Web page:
Optical Materials

Optical materials - glasses, crystalline materials, polymers or plastic - manipulate the flow of energy (light or electromagnetic radiation) in ultraviolet, visible and infrared spectral regions. Atomic configurations within the material define optical properties like transmission and refraction, and they are fabricated into optical elements such as lenses, mirrors, windows, prisms, polarizers, filters, diffraction gratings, waveplates, waveguides, detectors, and collimators, which act on the transmitted energy in some way.

Key properties used in material selection are transparency, transmission, refractive index, and each property’s spectral dependency. The uniformity of the material, strength and hardness, temperature limits, chemical resistivity, and availability of coatings are also important factors.

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Optical Materials

Features & Benefits

  • Optical Materials

    Crystalline Materials  

    • Naturally occurring crystals such as rock salt, quartz, and fluorite plus suitable detectors permitted the first extension of visible optical techniques to harness the invisible ultraviolet and infrared rays.
    • Single crystals are indispensable for transforming, amplifying, and modulating light. 
    • Fulfill need for hard, tough and thermal shock resistant materials that function routinely in harsh environments in which other optical materials are challenged.
    • Development of large area and other plasma CVD processes has increased the commercial viability of many of these materials.

    Optical Glasses 

    • Glasses developed for use in the visible region have internal transmittances of over 99% throughout the wavelength range of 380–780 nanometers.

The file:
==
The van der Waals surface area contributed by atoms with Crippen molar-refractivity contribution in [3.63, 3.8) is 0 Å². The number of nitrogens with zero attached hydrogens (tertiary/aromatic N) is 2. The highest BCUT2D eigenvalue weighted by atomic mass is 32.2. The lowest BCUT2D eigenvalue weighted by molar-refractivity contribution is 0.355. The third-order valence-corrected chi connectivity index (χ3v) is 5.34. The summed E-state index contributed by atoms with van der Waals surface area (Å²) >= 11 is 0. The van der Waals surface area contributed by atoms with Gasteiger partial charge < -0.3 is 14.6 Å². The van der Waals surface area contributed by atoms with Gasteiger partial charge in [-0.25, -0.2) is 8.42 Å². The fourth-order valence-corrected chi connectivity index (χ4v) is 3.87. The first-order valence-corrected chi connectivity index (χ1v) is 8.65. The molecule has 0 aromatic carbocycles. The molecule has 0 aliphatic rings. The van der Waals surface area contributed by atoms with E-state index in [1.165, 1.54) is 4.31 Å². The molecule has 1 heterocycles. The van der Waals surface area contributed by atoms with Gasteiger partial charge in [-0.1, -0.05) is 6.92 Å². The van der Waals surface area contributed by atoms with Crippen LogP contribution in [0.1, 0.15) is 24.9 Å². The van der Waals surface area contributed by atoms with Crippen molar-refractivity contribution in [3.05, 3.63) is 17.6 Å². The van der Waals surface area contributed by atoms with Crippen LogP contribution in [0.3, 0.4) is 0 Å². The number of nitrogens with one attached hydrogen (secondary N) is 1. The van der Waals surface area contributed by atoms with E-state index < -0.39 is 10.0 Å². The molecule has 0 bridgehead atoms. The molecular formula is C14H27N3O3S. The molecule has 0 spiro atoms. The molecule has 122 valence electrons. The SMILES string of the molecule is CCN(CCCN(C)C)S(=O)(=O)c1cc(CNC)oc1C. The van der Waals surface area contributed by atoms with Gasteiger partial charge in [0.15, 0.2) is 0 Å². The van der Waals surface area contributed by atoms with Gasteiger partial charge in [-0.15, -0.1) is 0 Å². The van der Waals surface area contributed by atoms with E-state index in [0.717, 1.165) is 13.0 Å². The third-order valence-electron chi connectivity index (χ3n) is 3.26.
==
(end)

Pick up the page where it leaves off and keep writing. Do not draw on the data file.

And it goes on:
• When dealing with applications involving extreme temperatures and quick temperature differentials, a glass' coefficient of thermal expansion also becomes a key factor.

    Polymers & Plastics  

    • Polymers and plastics are often preferred when difficult or unusual shapes, lightweight elements, or economical mass-production techniques are required.
    • Softness, inhomogeneity, and susceptibility to abrasion intrinsic to plastics often restrict their application.
  • Why S & D Materials
    • High quality, low prices, fast delivery; reliable, dependable, resourceful
    • Experience with crystals, ceramics, polymers & plastics and glass substrates used in optical applications 
    • Ability to supply allocated, constrained and limited source materials
    • Fully integrated solution provider, with full visibility and active management of all production processes
    • Material agnostic – committed only to the best solution available

Downloads

Specifications & Data

Coating
Options
Material Index of Refraction
(nd)
Trans- mission
range
Abbe Number
(Vd)
Density
(g/cm3)
CTE
(x 10-6/°C)
dn/dT
(x 10-6/°C)
Knoop
Hardness
Melting Point
(°C)
Available coatings include BBAR for the 0.8 to 2.5, 3 to 5, or 1 to 5 μm, dual-band AR for MWIR and LWIR and triple-band for NIR and MWIR spectral regions. Calcium Fluoride (CaF2) 1.434 180 nm - 8.0 µm 95.1 3.18 18.85 -10.6 158.3 1420
BBAR for 0.8 to 2.5 µm, AR for 1.064 µm. Other coating for UV, VIS & IR available Fused Silica 1.458 185 nm - 2.1 µm 67.7 2.2 0.55 11.9 500 ~ 1650
AR incl.: BBAR for 3 to 5 µm; specialized bands within 0.25 to 5.0 µm range Germanium (Ge) 4.003 2.0 µm - 16 µm N/A 5.33 6.1 396 780 947
Can be AR coated for use in the IR region but often without much improvement in transmission due to its low index of refraction and native high transmission Magnesium Fluoride (MgF2) 1.413 200 nm - 6.0 µm 106.2 3.18 13.7 1.7 415 1263
Available coatings incl: BBAR in 0.8 to 2.5 µm, 3 to 5 and 8 to 12 µm. Other specialized bands possible from 0.4 to 12 µm N-BK7 1.517 350 nm - 2.0 µm 64.2 2.46 7.1 2.4 610 557
Moisture-protection AR and BBAR coatings are available for various wavelengths or ranges within KBr’s transmission range. Potassium Bromide (KBr) 1.527 250 nm - 2.6 µm 33.6 2.75 43 -40.8 7 734
AR coatings for sapphire include BBAR for 3 to 5 μm. Many other specialized wavelength bands are possible within the 0.25- to 5.0-μm range. Sapphire / Ruby (Al2O3) 1.768 150 nm - 5.5 µm 72.2 3.97 5.3 13.1 2200 2050
Most common AR coating is BBAR for 3 to 5 µm. Specialized bands for 1.2 to 7.0 µm range. Si can also be hard coated with protective DLC Silicon (Si) 3.422 1.2 µm - 8.0 µm N/A 2.33 2.55 1.6 1150 1414
Protective coatings incl: DLC for MWIR and LWIR, BBAR for multiple spectral regions; single-wavelength AR coating at 10.6 µm; specialized bands possible from 0.6 to 16 µm Zinc Selenide (ZnSe) 2.403 600 nm - 16.0 µm N/A 5.27 7.1 61 120 1525